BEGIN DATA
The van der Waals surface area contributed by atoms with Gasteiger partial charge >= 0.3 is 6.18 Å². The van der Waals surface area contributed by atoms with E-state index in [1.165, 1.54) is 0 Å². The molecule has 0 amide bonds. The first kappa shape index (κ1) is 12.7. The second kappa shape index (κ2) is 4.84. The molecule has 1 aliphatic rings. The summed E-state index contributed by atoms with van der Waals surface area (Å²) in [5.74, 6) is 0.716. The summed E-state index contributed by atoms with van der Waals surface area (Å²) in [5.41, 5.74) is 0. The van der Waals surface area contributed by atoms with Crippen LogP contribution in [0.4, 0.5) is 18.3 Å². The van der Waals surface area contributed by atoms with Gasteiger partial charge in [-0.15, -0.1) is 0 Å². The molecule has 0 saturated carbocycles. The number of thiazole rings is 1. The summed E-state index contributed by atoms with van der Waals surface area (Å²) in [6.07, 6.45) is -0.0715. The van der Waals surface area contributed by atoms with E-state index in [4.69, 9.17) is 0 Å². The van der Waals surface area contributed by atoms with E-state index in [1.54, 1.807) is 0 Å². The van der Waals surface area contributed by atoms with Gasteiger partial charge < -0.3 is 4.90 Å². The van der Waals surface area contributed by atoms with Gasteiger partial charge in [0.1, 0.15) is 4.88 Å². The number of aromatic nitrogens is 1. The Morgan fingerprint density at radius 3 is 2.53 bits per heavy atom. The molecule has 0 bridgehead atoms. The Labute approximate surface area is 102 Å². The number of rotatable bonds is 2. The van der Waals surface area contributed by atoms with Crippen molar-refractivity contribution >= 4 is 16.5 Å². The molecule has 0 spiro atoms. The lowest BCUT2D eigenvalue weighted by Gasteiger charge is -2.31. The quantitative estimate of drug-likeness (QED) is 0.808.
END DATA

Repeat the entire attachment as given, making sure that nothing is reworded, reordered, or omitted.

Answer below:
The van der Waals surface area contributed by atoms with Gasteiger partial charge >= 0.3 is 6.18 Å². The van der Waals surface area contributed by atoms with E-state index in [1.165, 1.54) is 0 Å². The molecule has 0 amide bonds. The first kappa shape index (κ1) is 12.7. The second kappa shape index (κ2) is 4.84. The molecule has 1 aliphatic rings. The summed E-state index contributed by atoms with van der Waals surface area (Å²) in [5.74, 6) is 0.716. The summed E-state index contributed by atoms with van der Waals surface area (Å²) in [5.41, 5.74) is 0. The van der Waals surface area contributed by atoms with Crippen LogP contribution in [0.4, 0.5) is 18.3 Å². The van der Waals surface area contributed by atoms with Gasteiger partial charge in [-0.15, -0.1) is 0 Å². The molecule has 0 saturated carbocycles. The number of thiazole rings is 1. The summed E-state index contributed by atoms with van der Waals surface area (Å²) in [6.07, 6.45) is -0.0715. The van der Waals surface area contributed by atoms with E-state index in [4.69, 9.17) is 0 Å². The van der Waals surface area contributed by atoms with E-state index in [1.54, 1.807) is 0 Å². The van der Waals surface area contributed by atoms with Gasteiger partial charge < -0.3 is 4.90 Å². The van der Waals surface area contributed by atoms with Gasteiger partial charge in [0.1, 0.15) is 4.88 Å². The number of aromatic nitrogens is 1. The Morgan fingerprint density at radius 3 is 2.53 bits per heavy atom. The molecule has 0 bridgehead atoms. The Labute approximate surface area is 102 Å². The number of rotatable bonds is 2. The van der Waals surface area contributed by atoms with Crippen molar-refractivity contribution >= 4 is 16.5 Å². The molecule has 0 spiro atoms. The lowest BCUT2D eigenvalue weighted by Gasteiger charge is -2.31. The quantitative estimate of drug-likeness (QED) is 0.808.